A Review: Thomas G. Long’s Accompany Them With Singing—The Christian Funeral

At a recent meeting of a local pastors’ group, one pastor bemoaned, “This summer will be tough. I’m dreading the six weddings I’m leading. This week, though, I’m presiding at three funerals, and I couldn’t be happier.” Every other pastor in the room nodded in understanding.

My pastors’ group, apparently, is no aberration. In his new book, Thomas Long reports that after leading a funeral seminar, it is not uncommon for a pastor to approach him at a break and confess something to the effect of, “I may not do everything well, but I’ll tell you one thing…I do a good funeral” (121).

What explains this affinity for funerals? Why, when met with the finality of death, do many pastors feel they thrive? What is the purpose of a Christian funeral in the first place?

Thomas Long explores these and other issues in his thorough but readable book, Accompany Them With Singing—The Christian Funeral (Louisville, KY: Westminster John Knox Press, 2009). Long admits in the introduction that it took him nearly fifteen years to complete this work. Until recently, he has been known to joke that his gravestone might say, “Still researching funerals.” But, to the church’s great benefit, Long’s years of work are now made public in a book as impressive as it is practical.

The book has two parts. Part one, called simply, “Background” helpfully prepares the reader for the second, “The Church’s Ministry in Death.” The first addresses the history of Christian funeral practices and also tackles questions like: Do we go straight to heaven when we die? How should we speak of the soul if we know it’s not separate from the body? The deft way Long explains Christian hope in the face of death and our societal assumptions of body/soul dualism is reason enough to read the book. A pastor friend of mine plans to use one of these chapters in her upcoming confirmation class.

In part two, Long moves from background to the present-day task of many pastors—carrying out funerals—or as Long might say, “Accompanying the dead saint to the grave while proclaiming the gospel.” Long claims that, ultimately, “A pastor, no matter how wise or pastorally sensitive, cannot alone make a ‘good’ funeral. A good funeral is something the people of God must do together” (122). The faithful funeral, Long argues, includes four key elements. Long calls these a holy person (the deceased), a holy or sacred place, holy people (the believers), and a holy script (the gospel narrative). Throughout the book’s second part, Long enjoys both a descriptive and prescriptive approach to funeral practices.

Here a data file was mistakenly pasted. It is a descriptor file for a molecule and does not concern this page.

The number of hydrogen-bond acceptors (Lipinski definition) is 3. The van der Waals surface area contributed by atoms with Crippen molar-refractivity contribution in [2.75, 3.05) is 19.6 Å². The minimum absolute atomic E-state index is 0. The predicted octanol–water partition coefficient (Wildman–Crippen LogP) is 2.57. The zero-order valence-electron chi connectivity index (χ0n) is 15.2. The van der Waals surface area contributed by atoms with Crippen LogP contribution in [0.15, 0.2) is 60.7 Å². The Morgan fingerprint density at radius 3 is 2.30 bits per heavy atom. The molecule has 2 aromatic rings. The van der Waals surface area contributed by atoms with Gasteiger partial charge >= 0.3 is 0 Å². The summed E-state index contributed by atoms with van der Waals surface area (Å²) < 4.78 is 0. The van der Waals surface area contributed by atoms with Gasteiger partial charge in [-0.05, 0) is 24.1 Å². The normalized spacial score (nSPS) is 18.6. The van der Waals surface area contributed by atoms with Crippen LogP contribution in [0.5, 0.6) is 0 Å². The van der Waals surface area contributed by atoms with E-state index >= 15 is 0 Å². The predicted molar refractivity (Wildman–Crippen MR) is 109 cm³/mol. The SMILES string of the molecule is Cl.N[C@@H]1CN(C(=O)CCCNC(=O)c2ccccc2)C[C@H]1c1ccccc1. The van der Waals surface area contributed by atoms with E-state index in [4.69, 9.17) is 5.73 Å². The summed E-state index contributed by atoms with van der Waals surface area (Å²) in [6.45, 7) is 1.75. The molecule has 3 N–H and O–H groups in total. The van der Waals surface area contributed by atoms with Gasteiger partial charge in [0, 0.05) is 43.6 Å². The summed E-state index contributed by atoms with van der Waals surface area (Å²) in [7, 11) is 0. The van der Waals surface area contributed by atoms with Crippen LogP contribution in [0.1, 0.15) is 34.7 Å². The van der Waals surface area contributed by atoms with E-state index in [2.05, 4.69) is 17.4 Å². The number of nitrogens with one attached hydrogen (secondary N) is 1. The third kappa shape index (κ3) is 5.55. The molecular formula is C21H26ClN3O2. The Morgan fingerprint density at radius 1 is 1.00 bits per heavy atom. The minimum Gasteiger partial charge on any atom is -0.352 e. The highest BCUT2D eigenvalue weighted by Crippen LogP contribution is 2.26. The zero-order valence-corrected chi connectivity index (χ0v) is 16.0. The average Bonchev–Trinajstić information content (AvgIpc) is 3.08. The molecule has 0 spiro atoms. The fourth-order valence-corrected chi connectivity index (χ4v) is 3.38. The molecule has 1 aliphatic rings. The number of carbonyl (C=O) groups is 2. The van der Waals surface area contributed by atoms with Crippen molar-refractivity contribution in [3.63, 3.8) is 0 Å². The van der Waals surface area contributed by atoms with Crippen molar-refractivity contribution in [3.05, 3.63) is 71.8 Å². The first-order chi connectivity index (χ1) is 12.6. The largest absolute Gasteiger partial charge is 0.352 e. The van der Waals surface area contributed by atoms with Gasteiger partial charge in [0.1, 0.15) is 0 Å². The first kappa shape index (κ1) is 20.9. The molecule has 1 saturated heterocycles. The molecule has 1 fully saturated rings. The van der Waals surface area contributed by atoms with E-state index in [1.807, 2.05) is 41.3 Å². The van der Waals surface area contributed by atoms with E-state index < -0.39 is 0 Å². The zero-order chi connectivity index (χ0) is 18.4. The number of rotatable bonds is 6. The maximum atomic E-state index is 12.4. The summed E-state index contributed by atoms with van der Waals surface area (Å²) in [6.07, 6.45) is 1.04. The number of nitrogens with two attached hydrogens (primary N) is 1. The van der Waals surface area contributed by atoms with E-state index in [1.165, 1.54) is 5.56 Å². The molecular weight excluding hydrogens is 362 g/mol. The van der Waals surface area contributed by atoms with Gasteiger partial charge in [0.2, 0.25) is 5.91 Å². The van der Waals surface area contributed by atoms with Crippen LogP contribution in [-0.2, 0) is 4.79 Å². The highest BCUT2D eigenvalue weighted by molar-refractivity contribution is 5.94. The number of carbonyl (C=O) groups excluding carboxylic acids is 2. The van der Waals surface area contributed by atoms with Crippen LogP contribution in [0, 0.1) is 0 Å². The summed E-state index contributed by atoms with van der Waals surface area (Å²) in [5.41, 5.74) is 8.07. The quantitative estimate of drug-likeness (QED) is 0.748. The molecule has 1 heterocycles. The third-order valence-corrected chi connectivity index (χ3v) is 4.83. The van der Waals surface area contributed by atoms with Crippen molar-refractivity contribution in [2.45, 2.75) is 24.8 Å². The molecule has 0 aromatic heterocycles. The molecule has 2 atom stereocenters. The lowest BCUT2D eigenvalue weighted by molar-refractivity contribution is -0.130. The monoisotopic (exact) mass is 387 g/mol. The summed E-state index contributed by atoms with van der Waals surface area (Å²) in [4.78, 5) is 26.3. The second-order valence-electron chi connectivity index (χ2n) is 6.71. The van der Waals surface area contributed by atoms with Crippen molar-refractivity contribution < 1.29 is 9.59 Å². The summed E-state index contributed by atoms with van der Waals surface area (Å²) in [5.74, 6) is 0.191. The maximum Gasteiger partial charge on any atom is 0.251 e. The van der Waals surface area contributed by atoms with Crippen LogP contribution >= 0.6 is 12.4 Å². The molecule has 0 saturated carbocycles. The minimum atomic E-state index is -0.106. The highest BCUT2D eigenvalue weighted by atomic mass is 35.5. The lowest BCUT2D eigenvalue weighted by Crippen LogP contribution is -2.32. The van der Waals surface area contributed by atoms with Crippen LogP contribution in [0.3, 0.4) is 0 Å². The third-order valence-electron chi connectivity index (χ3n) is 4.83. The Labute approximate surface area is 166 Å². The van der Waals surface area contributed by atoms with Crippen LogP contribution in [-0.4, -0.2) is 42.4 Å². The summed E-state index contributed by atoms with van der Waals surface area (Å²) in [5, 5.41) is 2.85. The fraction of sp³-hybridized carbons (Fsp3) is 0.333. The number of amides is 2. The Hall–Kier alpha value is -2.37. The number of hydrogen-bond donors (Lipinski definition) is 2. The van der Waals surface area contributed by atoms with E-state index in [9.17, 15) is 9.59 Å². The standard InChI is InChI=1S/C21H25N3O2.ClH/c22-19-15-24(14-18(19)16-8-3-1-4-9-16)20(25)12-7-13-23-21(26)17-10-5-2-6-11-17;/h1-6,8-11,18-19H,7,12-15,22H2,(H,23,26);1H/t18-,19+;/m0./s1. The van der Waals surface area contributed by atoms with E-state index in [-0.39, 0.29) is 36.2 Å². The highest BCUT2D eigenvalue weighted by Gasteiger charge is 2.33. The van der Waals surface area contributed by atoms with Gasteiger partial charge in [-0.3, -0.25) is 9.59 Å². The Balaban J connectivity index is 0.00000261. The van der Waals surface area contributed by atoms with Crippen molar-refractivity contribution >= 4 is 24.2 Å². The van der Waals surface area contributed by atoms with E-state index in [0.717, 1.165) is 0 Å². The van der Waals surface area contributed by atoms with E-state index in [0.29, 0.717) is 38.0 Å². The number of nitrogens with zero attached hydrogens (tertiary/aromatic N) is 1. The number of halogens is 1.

Readers unaccustomed to examining their own practices with a discriminating mind may find the book off-putting, for Long holds no punches when describing what he sees as insufficient ways we care for our dead. Claiming the stakes are high, he writes early on, “To put it bluntly, a society that has forgotten how to honor the bodies of those who have departed is more inclined to neglect, even torture, the bodies of those still living. A society that has no firm hope for where the dead are going is also unsure how to take the hands of its children and lead them toward a hopeful future” (7). But, as Long continues the work, his description of a good funeral seems less about such lofty goals, and more about preparing good funerals because it simply is the faithful thing for thing to do.

Along the way, Long tackles some traditionally thorny issues including: if and how to display a nation’s flag at a funeral, how ashes or “cremains” should be treated, and how best to work with funeral directors. His answers, while not earth-shattering, are good expositions of how to think through common pastoral issues without abandoning one’s theological claims. Similarly, in the chapter “Telling the Truth about Life and Death: Preaching at Funerals,” Long notes that eulogies can be problematic, but instead of belaboring the point, helpfully describes eight characteristics of a good funeral sermon.

If it is indeed true that many pastors not only tolerate but even relish presiding at funerals, then it should follow that many pastors will thoroughly enjoy Accompany Them With Singing. It is a well-balanced theological and practical work. We can only hope Long’s next project is on weddings.